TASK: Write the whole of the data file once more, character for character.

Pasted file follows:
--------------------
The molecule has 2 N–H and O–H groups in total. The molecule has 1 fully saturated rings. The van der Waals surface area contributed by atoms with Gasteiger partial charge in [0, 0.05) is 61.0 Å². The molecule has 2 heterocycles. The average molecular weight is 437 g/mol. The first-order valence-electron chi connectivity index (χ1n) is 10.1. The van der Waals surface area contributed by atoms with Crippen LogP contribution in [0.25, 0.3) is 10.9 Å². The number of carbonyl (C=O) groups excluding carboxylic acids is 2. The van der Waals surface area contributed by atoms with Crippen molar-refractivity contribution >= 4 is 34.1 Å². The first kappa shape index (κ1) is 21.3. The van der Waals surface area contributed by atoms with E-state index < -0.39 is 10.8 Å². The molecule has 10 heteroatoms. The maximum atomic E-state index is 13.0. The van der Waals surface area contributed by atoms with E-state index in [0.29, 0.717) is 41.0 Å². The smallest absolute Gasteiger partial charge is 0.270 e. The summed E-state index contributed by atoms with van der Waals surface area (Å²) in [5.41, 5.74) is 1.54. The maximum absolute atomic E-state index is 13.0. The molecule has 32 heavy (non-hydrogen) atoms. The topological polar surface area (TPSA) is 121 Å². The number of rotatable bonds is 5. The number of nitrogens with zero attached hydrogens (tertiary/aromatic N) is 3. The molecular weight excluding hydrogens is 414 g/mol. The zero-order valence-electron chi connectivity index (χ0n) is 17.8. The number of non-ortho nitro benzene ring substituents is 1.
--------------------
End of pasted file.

The molecule has 2 N–H and O–H groups in total. The molecule has 1 fully saturated rings. The van der Waals surface area contributed by atoms with Gasteiger partial charge in [0, 0.05) is 61.0 Å². The molecule has 2 heterocycles. The average molecular weight is 437 g/mol. The first-order valence-electron chi connectivity index (χ1n) is 10.1. The van der Waals surface area contributed by atoms with Crippen LogP contribution in [0.25, 0.3) is 10.9 Å². The number of carbonyl (C=O) groups excluding carboxylic acids is 2. The van der Waals surface area contributed by atoms with Crippen molar-refractivity contribution >= 4 is 34.1 Å². The first kappa shape index (κ1) is 21.3. The van der Waals surface area contributed by atoms with E-state index < -0.39 is 10.8 Å². The molecule has 10 heteroatoms. The maximum atomic E-state index is 13.0. The van der Waals surface area contributed by atoms with E-state index in [0.29, 0.717) is 41.0 Å². The smallest absolute Gasteiger partial charge is 0.270 e. The summed E-state index contributed by atoms with van der Waals surface area (Å²) in [5.41, 5.74) is 1.54. The maximum absolute atomic E-state index is 13.0. The molecule has 32 heavy (non-hydrogen) atoms. The topological polar surface area (TPSA) is 121 Å². The number of rotatable bonds is 5. The number of nitrogens with zero attached hydrogens (tertiary/aromatic N) is 3. The molecular weight excluding hydrogens is 414 g/mol. The zero-order valence-electron chi connectivity index (χ0n) is 17.8. The number of non-ortho nitro benzene ring substituents is 1.